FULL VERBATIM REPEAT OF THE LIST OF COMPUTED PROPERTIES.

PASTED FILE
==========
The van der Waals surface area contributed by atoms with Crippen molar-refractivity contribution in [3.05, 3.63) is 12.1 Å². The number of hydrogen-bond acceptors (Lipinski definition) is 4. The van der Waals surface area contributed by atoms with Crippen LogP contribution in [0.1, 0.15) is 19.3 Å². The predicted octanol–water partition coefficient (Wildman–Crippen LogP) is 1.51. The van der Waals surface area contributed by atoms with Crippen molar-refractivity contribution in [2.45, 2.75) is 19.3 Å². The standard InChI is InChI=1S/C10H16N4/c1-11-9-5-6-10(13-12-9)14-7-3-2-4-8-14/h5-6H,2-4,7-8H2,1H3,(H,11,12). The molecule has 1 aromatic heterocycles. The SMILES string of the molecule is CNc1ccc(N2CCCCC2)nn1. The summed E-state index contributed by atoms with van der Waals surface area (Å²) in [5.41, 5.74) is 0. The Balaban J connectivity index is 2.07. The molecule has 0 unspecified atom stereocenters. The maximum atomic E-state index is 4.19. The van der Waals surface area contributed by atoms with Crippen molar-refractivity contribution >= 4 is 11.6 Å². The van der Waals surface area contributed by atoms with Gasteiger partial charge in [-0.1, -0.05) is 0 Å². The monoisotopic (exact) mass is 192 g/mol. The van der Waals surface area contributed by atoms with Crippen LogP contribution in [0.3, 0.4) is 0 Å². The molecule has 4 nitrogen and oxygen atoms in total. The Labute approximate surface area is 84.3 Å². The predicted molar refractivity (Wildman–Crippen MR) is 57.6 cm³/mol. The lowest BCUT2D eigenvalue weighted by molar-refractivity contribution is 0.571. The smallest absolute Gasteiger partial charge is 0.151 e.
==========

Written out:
The van der Waals surface area contributed by atoms with Crippen molar-refractivity contribution in [3.05, 3.63) is 12.1 Å². The number of hydrogen-bond acceptors (Lipinski definition) is 4. The van der Waals surface area contributed by atoms with Crippen LogP contribution in [0.1, 0.15) is 19.3 Å². The predicted octanol–water partition coefficient (Wildman–Crippen LogP) is 1.51. The van der Waals surface area contributed by atoms with Crippen molar-refractivity contribution in [2.45, 2.75) is 19.3 Å². The standard InChI is InChI=1S/C10H16N4/c1-11-9-5-6-10(13-12-9)14-7-3-2-4-8-14/h5-6H,2-4,7-8H2,1H3,(H,11,12). The molecule has 1 aromatic heterocycles. The SMILES string of the molecule is CNc1ccc(N2CCCCC2)nn1. The summed E-state index contributed by atoms with van der Waals surface area (Å²) in [5.41, 5.74) is 0. The Balaban J connectivity index is 2.07. The molecule has 0 unspecified atom stereocenters. The maximum atomic E-state index is 4.19. The van der Waals surface area contributed by atoms with Crippen molar-refractivity contribution >= 4 is 11.6 Å². The van der Waals surface area contributed by atoms with Gasteiger partial charge in [-0.1, -0.05) is 0 Å². The monoisotopic (exact) mass is 192 g/mol. The van der Waals surface area contributed by atoms with Crippen LogP contribution in [0.3, 0.4) is 0 Å². The molecule has 4 nitrogen and oxygen atoms in total. The Labute approximate surface area is 84.3 Å². The predicted molar refractivity (Wildman–Crippen MR) is 57.6 cm³/mol. The lowest BCUT2D eigenvalue weighted by molar-refractivity contribution is 0.571. The smallest absolute Gasteiger partial charge is 0.151 e.